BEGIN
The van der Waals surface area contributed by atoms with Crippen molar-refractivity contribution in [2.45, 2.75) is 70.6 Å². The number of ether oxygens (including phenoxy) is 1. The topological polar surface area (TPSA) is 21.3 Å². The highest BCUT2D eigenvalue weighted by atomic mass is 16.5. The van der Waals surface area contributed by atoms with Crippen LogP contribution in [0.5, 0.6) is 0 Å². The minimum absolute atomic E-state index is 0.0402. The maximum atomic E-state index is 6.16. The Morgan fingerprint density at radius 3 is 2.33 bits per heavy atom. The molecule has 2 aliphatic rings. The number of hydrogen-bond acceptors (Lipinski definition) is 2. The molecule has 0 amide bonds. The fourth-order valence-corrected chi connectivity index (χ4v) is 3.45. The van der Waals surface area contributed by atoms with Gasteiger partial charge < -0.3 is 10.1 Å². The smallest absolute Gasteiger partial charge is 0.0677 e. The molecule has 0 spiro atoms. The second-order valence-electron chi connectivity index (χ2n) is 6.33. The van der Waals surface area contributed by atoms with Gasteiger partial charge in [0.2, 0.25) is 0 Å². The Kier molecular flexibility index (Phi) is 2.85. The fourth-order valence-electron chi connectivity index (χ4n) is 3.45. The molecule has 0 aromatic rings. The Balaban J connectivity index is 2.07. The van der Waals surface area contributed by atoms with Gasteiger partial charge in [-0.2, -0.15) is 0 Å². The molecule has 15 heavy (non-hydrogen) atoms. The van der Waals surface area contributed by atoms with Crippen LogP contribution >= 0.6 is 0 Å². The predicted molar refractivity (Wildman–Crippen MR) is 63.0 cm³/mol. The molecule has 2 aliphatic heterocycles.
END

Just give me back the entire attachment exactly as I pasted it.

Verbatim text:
The van der Waals surface area contributed by atoms with Crippen molar-refractivity contribution in [2.45, 2.75) is 70.6 Å². The number of ether oxygens (including phenoxy) is 1. The topological polar surface area (TPSA) is 21.3 Å². The highest BCUT2D eigenvalue weighted by atomic mass is 16.5. The van der Waals surface area contributed by atoms with Crippen LogP contribution in [0.5, 0.6) is 0 Å². The minimum absolute atomic E-state index is 0.0402. The maximum atomic E-state index is 6.16. The Morgan fingerprint density at radius 3 is 2.33 bits per heavy atom. The molecule has 2 aliphatic rings. The number of hydrogen-bond acceptors (Lipinski definition) is 2. The molecule has 0 amide bonds. The fourth-order valence-corrected chi connectivity index (χ4v) is 3.45. The van der Waals surface area contributed by atoms with Gasteiger partial charge < -0.3 is 10.1 Å². The smallest absolute Gasteiger partial charge is 0.0677 e. The molecule has 0 spiro atoms. The second-order valence-electron chi connectivity index (χ2n) is 6.33. The van der Waals surface area contributed by atoms with Gasteiger partial charge in [0.2, 0.25) is 0 Å². The Kier molecular flexibility index (Phi) is 2.85. The fourth-order valence-electron chi connectivity index (χ4n) is 3.45. The molecule has 0 aromatic rings. The Balaban J connectivity index is 2.07. The van der Waals surface area contributed by atoms with Gasteiger partial charge in [-0.2, -0.15) is 0 Å². The molecule has 15 heavy (non-hydrogen) atoms. The van der Waals surface area contributed by atoms with Crippen LogP contribution >= 0.6 is 0 Å². The predicted molar refractivity (Wildman–Crippen MR) is 63.0 cm³/mol. The molecule has 2 aliphatic heterocycles.